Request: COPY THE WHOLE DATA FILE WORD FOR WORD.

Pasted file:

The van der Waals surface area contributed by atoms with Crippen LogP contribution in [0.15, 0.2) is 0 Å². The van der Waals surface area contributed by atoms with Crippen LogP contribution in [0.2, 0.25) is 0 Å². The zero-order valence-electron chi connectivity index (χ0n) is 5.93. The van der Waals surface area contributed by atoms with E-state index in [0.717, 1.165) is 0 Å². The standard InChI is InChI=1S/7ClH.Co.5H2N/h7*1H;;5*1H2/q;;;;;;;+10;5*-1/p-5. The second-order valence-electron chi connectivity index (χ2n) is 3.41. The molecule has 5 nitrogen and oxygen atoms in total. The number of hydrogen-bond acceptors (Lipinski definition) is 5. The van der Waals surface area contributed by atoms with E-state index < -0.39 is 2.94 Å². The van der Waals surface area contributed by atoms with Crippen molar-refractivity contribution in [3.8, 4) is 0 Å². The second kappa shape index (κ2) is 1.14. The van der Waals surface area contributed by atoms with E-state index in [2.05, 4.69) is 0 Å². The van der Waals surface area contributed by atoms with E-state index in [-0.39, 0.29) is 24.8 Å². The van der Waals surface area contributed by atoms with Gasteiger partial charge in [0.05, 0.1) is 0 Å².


The van der Waals surface area contributed by atoms with Crippen LogP contribution in [0.15, 0.2) is 0 Å². The van der Waals surface area contributed by atoms with Crippen LogP contribution in [0.2, 0.25) is 0 Å². The zero-order valence-electron chi connectivity index (χ0n) is 5.93. The van der Waals surface area contributed by atoms with E-state index in [0.717, 1.165) is 0 Å². The standard InChI is InChI=1S/7ClH.Co.5H2N/h7*1H;;5*1H2/q;;;;;;;+10;5*-1/p-5. The second-order valence-electron chi connectivity index (χ2n) is 3.41. The molecule has 5 nitrogen and oxygen atoms in total. The number of hydrogen-bond acceptors (Lipinski definition) is 5. The van der Waals surface area contributed by atoms with E-state index < -0.39 is 2.94 Å². The van der Waals surface area contributed by atoms with Crippen molar-refractivity contribution in [3.8, 4) is 0 Å². The second kappa shape index (κ2) is 1.14. The van der Waals surface area contributed by atoms with E-state index in [2.05, 4.69) is 0 Å². The van der Waals surface area contributed by atoms with E-state index in [-0.39, 0.29) is 24.8 Å². The van der Waals surface area contributed by atoms with Gasteiger partial charge in [0.05, 0.1) is 0 Å².